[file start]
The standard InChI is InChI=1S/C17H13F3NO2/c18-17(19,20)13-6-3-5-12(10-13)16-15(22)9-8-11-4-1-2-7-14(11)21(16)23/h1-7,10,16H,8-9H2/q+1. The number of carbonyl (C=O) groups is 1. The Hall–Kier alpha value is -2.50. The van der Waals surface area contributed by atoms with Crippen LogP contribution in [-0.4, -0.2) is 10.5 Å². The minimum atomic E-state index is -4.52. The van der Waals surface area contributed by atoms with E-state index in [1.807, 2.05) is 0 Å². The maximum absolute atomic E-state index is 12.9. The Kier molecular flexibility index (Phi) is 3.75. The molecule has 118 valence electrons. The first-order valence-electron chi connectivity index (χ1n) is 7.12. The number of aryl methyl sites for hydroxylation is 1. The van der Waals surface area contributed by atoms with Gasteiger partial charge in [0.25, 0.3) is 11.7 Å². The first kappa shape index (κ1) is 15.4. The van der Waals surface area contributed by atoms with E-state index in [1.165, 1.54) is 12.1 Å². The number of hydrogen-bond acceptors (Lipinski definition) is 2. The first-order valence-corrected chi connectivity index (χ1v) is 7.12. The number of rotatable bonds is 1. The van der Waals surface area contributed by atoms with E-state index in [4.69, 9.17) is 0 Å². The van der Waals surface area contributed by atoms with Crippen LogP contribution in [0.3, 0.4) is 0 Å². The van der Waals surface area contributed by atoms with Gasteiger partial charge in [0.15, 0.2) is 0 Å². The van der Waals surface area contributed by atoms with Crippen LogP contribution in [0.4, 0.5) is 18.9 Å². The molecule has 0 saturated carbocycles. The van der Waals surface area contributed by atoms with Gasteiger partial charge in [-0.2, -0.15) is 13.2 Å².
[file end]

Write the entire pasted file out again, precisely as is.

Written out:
The standard InChI is InChI=1S/C17H13F3NO2/c18-17(19,20)13-6-3-5-12(10-13)16-15(22)9-8-11-4-1-2-7-14(11)21(16)23/h1-7,10,16H,8-9H2/q+1. The number of carbonyl (C=O) groups is 1. The Hall–Kier alpha value is -2.50. The van der Waals surface area contributed by atoms with Crippen LogP contribution in [-0.4, -0.2) is 10.5 Å². The minimum atomic E-state index is -4.52. The van der Waals surface area contributed by atoms with E-state index in [1.807, 2.05) is 0 Å². The maximum absolute atomic E-state index is 12.9. The Kier molecular flexibility index (Phi) is 3.75. The molecule has 118 valence electrons. The first-order valence-electron chi connectivity index (χ1n) is 7.12. The number of aryl methyl sites for hydroxylation is 1. The van der Waals surface area contributed by atoms with Gasteiger partial charge in [0.25, 0.3) is 11.7 Å². The first kappa shape index (κ1) is 15.4. The van der Waals surface area contributed by atoms with E-state index in [1.165, 1.54) is 12.1 Å². The number of hydrogen-bond acceptors (Lipinski definition) is 2. The first-order valence-corrected chi connectivity index (χ1v) is 7.12. The number of rotatable bonds is 1. The van der Waals surface area contributed by atoms with E-state index in [4.69, 9.17) is 0 Å². The van der Waals surface area contributed by atoms with Crippen LogP contribution in [0.3, 0.4) is 0 Å². The van der Waals surface area contributed by atoms with Gasteiger partial charge in [0.15, 0.2) is 0 Å². The van der Waals surface area contributed by atoms with Crippen LogP contribution in [0.4, 0.5) is 18.9 Å². The molecule has 0 saturated carbocycles. The van der Waals surface area contributed by atoms with Gasteiger partial charge in [-0.2, -0.15) is 13.2 Å².